5. Russian

Russian is a valuable language to learn, with 154 million native speakers and 104 million non-native speakers. It shares similarities with Ukrainian, Polish, and Serbian, and has many words where consonants are grouped together. It can be difficult for English speakers to pronounce, as some letters look the same but sound different. For instance, “B” sounds like “V,” “H” sounds like “N” and “P” sounds like “R.” Confused yet?

6. Vietnamese

Vietnamese is part of the Austroasiatic language family and is the national language of Vietnam and the native language of 76 million people. It is difficult for English speakers due to its difficult pronunciation and six tonal variations, but practice makes perfect and Vietnamese grammar is straightforward.

It has more pronouns than English and uses a system of “classifiers” that English speakers would not have exposure to.

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7. Polish

Polish is the sixth most popular language in the European Union and recognized as a minority language in countries like the Czech Republic, Hungary, Ukraine and Lithuania. It has a complex grammar structure, with seven cases, three genders, and intricate conjugation rules.

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It also has a unique sound system, with several sounds that do not exist in English. Polish pronunciation can be challenging, with many silent letters and differences in stress patterns compared to English. Mastering this language can open up a host of opportunities, from travelling to studying in Poland.

8. Finnish

Finnish is the official language of European countries like Finland and Sweden and is known as one of the hardest languages to learn due to its complex case and vowel systems, hard grammar rules and the fact that the language is very different from its Latin and Germanic counterparts.

It is also a highly synthetic language, meaning that a word can be made by juxtaposing inflected verbs, nouns, and adjectives, depending on each word’s role in the sentence. Prepositions often appear as suffixes attached to nouns and other particles can be added to express nuance, making it even more challenging to communicate with others in person.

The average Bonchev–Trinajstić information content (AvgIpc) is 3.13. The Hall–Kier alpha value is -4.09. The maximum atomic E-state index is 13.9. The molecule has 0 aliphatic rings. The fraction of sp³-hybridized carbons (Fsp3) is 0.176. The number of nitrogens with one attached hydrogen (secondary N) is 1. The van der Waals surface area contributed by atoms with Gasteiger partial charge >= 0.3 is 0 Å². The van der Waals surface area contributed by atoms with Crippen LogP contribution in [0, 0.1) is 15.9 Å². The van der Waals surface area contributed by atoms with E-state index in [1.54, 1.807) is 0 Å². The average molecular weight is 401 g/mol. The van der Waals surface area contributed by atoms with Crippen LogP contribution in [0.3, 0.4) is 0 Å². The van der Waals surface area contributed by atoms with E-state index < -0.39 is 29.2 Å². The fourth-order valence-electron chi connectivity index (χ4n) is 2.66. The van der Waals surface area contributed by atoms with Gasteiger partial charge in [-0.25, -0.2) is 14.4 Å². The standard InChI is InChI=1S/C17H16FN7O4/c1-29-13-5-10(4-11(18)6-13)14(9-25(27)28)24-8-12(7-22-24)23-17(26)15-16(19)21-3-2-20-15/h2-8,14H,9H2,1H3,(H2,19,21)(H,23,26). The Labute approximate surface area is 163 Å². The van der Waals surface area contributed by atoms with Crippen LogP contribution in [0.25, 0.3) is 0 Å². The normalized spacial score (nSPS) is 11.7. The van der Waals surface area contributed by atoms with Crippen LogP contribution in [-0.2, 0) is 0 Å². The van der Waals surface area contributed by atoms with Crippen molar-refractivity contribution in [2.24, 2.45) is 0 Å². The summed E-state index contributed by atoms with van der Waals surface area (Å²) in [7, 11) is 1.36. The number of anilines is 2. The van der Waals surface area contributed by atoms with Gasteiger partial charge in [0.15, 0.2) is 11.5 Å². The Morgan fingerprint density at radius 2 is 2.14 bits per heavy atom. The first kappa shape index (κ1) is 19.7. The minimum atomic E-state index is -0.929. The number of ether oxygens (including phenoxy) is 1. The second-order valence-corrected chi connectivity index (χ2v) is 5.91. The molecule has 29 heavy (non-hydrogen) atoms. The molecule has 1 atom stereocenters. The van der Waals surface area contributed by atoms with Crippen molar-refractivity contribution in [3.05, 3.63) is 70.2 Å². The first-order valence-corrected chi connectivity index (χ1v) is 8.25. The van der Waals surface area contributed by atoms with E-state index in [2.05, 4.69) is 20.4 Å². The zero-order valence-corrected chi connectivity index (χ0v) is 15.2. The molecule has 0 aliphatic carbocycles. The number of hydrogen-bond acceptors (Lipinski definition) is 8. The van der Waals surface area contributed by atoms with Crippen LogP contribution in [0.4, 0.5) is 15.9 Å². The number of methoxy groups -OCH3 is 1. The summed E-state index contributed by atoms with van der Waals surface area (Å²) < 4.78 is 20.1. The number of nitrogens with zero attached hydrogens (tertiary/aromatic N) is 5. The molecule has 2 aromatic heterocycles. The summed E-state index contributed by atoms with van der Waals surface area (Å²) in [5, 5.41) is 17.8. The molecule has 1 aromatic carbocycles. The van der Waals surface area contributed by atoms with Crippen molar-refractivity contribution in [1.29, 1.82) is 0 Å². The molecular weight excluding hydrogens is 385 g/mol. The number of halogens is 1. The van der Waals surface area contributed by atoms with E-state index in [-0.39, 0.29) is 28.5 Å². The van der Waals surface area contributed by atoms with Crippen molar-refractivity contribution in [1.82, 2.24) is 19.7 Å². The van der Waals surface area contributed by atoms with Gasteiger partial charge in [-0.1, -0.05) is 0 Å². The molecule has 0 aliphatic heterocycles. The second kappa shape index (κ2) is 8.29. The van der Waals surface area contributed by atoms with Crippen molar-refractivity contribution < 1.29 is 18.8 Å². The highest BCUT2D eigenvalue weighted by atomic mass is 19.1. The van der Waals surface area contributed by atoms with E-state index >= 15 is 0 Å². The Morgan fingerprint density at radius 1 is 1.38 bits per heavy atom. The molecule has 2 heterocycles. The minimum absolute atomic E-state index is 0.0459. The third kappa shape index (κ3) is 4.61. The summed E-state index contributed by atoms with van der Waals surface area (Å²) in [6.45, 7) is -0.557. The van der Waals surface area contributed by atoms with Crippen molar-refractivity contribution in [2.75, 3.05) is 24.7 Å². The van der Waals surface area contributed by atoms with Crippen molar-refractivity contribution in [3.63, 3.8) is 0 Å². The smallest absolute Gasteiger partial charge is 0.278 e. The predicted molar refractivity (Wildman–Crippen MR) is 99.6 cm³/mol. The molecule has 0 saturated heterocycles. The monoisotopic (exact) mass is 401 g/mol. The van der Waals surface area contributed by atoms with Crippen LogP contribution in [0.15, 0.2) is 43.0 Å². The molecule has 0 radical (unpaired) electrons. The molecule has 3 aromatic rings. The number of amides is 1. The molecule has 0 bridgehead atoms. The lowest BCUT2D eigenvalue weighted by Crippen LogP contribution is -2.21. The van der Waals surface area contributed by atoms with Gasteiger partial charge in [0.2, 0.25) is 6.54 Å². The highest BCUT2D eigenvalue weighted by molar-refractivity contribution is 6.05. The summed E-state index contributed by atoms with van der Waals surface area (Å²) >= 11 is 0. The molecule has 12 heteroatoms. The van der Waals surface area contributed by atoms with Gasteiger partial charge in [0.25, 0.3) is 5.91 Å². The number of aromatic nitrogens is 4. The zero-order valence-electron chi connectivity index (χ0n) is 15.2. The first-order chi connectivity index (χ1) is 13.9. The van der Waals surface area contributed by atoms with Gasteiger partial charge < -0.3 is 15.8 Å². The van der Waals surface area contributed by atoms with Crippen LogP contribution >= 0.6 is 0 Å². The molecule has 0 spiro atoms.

9. Hungarian

Hungarian is a Uralic language spoken by 13 million people, most of whom live in Hungary. It has complex grammar and pronunciation, with 14 vowels and consonant clusters with unexpected pronunciations, making it even more difficult for English speakers to learn.

Despite its complexities, Hungarian is a beautiful and creative language with some amazingly descriptive words that don’t exist in English. It is also gender-neutral.

10. Korean

Korean is a super-hard language for native English speakers, classified as a “super-hard language” by the FSI research. It has a unique writing system called Hangul, an honorific system, and pronouns that change according to formality.

To speak Korean fluently, one needs to study for 88 weeks or 2,200 hours, plus an additional 4,400 hours of self-study. It also has a complex sound system and grammar structure, with extensive use of particles to mark the subject, object, and verb in a sentence.

Korean has a unique writing system called Hangul, which uses letters grouped together into syllables, and a complex sound system that distinguishes between sounds that are similar in English

Conclusion

Learning a second or third language is a challenging but rewarding endeavour that can lead to new career and travel opportunities. It is also good for the brain, with research showing that it can lead to improved memory skills and increased focus.